Where Did ‘Cold Turkey,’ 'Top Banana,' and These 8 Other Food Idioms Come From?

Who don’t we quit ‘cold chicken’ and go see the "top apricot" instead?

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Even when we’re not talking about food, culinary-themed idioms and expressions have worked their way into our lives. When we give up a vice all of a sudden, we quit “cold turkey.” When something’s easily done, we call it a “piece of cake.” But why do these terms exist? Where did they come from?

Where Did ‘Cold Turkey,’ 'Top Banana,' and These 8 Other Food Idioms Come From?

Thinkstock / foto76

Even when we’re not talking about food, culinary-themed idioms and expressions have worked their way into our lives. When we give up a vice all of a sudden, we quit “cold turkey.” When something’s easily done, we call it a “piece of cake.” But why do these terms exist? Where did they come from?

Bring Home the Bacon

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When someone’s successful enough to earn a decent living, they’re said to “bring home the bacon.” Like most phrases, the origin isn’t set in stone, but this one looks like it originated in the boxing world, according to The Phrase Finder. In its coverage of a 1906 championship bout, the New York Post-Standard reported that the mother of one of the fighters, Joe Gans, telegrammed her son, telling him to “bring home the bacon.” The phrase quickly became a popular boxing term, and soon made its way into common use. Whether Mrs. Gans invented the term is unknown, but she sure helped popularize it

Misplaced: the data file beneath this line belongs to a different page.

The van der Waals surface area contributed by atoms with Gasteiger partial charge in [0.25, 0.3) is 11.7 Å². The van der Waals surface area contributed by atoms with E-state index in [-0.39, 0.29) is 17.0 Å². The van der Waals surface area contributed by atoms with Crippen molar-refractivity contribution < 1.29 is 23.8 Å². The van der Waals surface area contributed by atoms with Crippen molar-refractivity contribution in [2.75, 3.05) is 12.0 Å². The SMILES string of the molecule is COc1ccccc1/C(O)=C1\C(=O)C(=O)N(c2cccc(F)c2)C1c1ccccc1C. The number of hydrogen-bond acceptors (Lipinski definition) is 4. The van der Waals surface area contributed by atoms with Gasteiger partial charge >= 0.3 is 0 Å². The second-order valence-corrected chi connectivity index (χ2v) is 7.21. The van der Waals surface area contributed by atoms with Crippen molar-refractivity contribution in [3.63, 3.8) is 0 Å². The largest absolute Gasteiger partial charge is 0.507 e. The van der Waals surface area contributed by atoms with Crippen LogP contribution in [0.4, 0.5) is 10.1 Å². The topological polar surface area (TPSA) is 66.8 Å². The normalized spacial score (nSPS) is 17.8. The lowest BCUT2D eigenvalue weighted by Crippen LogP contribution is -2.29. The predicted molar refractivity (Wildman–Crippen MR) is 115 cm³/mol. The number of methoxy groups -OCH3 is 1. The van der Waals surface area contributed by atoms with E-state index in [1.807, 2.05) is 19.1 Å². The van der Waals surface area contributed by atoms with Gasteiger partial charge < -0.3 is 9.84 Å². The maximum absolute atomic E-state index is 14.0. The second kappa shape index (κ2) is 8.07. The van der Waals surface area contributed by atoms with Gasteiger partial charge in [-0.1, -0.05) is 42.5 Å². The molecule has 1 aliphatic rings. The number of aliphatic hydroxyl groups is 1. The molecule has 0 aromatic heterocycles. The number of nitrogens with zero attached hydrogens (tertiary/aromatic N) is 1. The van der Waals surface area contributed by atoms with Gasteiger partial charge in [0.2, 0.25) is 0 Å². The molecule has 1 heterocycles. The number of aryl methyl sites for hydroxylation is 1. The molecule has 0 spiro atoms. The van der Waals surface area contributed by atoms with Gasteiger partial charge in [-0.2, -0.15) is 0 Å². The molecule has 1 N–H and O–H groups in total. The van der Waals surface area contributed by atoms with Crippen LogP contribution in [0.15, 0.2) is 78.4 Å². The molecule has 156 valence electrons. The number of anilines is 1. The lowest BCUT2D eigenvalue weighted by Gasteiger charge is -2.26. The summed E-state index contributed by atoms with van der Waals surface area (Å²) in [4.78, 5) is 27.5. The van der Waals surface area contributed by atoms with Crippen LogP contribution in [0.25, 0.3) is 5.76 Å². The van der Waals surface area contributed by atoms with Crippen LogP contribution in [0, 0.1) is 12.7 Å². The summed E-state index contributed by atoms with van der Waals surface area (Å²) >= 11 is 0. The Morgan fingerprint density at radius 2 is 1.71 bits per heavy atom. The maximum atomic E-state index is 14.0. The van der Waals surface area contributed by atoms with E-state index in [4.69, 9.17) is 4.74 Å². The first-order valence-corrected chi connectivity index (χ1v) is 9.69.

Cold Turkey

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When we abandon a habit abruptly, we’re quitting “cold turkey.” This odd phrase first appeared in print in the early twentieth century, according to the Oxford English Dictionary, and there are a few possible reasons why it exists, according to Mental Floss. It could have stemmed from the older idiom “talking turkey,” which means “speaking frankly” (the term “talking cold turkey” appeared in the late 1800s); it could stem from the little preparation it requires to literally serve cold turkey (like quitting something abruptly with little preparation); and it may take its inspiration from the skin of someone in withdrawal: cold, clammy, and covered in goosebumps, like a cold turkey. 

In a Pickle

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Like many other popular phrases, “in a pickle” was first used by playwright William Shakespeare. The phrase, which means “in a challenging situation,” was coined in his 1611 play The Tempest, when one character asks another, “How camest thou in this pickle?” Finding yourself submerged in pickling brine can be quite a tricky situation. 

Piece of Cake/Easy as Pie

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Both “piece of cake” and “easy as pie” have the same meaning: an activity that’s simple or easy to complete. While the exact origins are unknown (poet Ogden Nash was one of the first writers to use the term “piece of cake,” in 1936), most agree that the term came from the ease and simplicity of eating pie or cake, according to Know Your Phrase

Pie in the Sky